The population of Malaysia consists of three main ethnic groups—Malays, Chinese, and peoples of the South Asian subcontinent. Malays and other indigenous groups are known as Bumiputras ("sons of the soil"). Estimates for 2000 reported the following distribution: Malays and other indigenous groups (Bumiputras), 58%; Chinese, 24%; persons of Indian descent, 8%; and other groups, 10%. Malays predominate in the rural areas, while the Chinese are concentrated in urban and mining areas, where they control much of the nation's wealth; enmity between the two communities has occasionally erupted into violence. The non-Malay indigenous groups on the peninsula are collectively called the Orang Asli (aborigines) and number about 50,000.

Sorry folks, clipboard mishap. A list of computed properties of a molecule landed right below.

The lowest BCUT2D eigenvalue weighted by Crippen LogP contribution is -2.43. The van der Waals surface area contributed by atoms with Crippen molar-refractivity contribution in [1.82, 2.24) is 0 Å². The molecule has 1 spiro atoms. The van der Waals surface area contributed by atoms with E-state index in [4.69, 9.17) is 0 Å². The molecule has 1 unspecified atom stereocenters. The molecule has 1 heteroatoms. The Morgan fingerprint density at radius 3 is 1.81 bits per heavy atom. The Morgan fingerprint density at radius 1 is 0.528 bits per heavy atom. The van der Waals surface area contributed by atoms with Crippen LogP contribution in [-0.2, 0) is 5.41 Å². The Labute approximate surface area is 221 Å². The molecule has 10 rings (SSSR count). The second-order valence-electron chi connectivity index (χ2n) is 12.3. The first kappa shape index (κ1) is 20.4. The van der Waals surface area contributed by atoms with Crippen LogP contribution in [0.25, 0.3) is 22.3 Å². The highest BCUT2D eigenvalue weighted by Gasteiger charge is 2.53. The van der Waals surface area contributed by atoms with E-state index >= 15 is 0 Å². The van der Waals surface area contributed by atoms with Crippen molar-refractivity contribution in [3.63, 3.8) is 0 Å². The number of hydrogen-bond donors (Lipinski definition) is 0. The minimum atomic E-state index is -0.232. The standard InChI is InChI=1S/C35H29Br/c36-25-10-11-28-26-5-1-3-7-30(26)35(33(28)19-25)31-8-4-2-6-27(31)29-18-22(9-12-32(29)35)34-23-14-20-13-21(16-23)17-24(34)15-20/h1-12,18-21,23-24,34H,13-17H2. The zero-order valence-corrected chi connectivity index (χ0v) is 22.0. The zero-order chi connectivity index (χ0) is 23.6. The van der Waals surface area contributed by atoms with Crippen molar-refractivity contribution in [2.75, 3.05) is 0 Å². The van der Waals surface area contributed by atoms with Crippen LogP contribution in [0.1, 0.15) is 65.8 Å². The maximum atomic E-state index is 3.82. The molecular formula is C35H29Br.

Non-Malay indigenous tribes constitute about half of Sarawak's residents; the largest indigenous group consists of the Sea Dayaks, or Ibans, followed by the Land Dayaks, or Bidayuh. The majority of Sabah's population consists of indigenous peoples, principally Kadazans, Bajaus, and Muruts. The balance is dominated by Chinese.